“Gimme Shelter” Brussels Affair version

“Gimme” has been a Stones concert staple since it debuted Side 2 of Let It Bleed in 1969, but the version they were playing in 1973 on The Brussels Affair finds the crucial vocal harmonizing — originated by Merry Clayton but enhanced upon in recent years by touring singer Lisa Fischer — substituted for a duel between Mick Taylor’s slide guitar and Bobby Keys’ sax lines that makes this take on “Shelter” so satisfying. Five years of interplay between the two reached a new zenith in 1973.

“Star Star” Brussels Affair version

There is nary a more lascivious song in the Stones canon than Goats Head Soup‘s closing number — raunchier than “Let It Bleed,” “Brown Sugar,” and “Some Girls” combined and otherwise known as “Starfucker.” A popular rumor is how former Jagger flame Carly Simon served as the muse for the tune, but whatever the case may be for its lewd lyricism, the band punctuated each live performance of “Star Star” with an accentuated emphasis on every F-bomb downplayed in the original studio version. This Brussels version is the most unadulterated take out there.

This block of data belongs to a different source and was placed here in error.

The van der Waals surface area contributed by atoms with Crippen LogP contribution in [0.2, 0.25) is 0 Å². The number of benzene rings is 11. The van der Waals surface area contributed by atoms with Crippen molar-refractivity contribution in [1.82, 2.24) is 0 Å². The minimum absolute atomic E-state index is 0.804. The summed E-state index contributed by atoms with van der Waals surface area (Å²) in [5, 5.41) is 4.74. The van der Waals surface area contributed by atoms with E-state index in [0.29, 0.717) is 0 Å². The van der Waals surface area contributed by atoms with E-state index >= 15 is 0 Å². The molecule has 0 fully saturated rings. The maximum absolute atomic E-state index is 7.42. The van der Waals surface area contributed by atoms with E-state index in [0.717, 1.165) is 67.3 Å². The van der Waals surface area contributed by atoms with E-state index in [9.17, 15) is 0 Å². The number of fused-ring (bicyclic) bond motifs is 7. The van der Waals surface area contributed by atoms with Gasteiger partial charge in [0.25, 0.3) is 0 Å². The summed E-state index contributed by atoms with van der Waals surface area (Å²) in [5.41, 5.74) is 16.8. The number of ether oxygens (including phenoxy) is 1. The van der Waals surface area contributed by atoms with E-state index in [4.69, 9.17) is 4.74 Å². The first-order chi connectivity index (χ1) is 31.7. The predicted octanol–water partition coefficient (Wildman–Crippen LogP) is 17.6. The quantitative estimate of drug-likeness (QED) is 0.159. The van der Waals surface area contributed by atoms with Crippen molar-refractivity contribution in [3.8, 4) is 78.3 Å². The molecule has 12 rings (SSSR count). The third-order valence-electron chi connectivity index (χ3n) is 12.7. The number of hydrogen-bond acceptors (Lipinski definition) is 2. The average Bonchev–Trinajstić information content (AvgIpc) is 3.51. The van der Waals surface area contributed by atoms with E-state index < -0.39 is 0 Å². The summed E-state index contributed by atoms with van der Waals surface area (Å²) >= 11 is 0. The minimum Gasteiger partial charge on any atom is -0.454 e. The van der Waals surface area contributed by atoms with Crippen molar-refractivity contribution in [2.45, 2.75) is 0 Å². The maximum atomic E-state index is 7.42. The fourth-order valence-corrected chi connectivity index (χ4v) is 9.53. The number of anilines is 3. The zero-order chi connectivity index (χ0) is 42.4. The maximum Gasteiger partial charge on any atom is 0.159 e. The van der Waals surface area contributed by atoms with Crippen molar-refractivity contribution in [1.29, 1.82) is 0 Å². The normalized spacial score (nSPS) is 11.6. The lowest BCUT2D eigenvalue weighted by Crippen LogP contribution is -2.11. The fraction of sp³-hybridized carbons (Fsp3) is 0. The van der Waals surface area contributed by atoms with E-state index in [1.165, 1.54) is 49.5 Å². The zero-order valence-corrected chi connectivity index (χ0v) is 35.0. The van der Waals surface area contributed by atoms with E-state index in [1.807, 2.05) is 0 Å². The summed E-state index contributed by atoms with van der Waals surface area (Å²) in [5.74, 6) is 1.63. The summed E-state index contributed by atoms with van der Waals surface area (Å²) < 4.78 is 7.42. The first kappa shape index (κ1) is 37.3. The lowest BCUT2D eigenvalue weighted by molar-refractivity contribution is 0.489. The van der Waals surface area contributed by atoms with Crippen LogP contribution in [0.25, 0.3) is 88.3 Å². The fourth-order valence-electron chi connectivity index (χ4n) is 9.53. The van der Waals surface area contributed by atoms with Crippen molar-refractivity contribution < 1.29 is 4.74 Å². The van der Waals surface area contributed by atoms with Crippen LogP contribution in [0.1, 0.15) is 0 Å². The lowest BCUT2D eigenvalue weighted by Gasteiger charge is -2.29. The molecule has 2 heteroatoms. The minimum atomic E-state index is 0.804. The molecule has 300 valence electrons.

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falsepriest You Can Now Keep Your Friends Close on the Discogs Android App

Good friends are hard to come by. While we can’t really help you with that, we can help you manage your Friends list on Discogs. With the latest version of the Discogs Android app (2.19), you’ll be able to carry them around in your pocket.

Unlike most online interactions, which seem to center squarely around boring social media updates or hot-take political opinions from your weird uncle, adding Friends on the app keeps you up-to-date with the important stuff: what’s going on with your friends’ music collections.

The best-kept secret of the Friends feature is using it to save your favorite stores and sellers on Discogs. If you keep them in your Friends list, you can visit them any time (anyone else bad at remembering names?), get that order through on the double, check what’s new in their inventory, or ask a question via message. You can add up to 25 friends on Discogs.

Where to find your Friends on Android

Find fellow Discoggers you’ve added as friends on your profile under your Collection and Wantlist. Tap on “View More” to access the Friends page.

In this view, you can …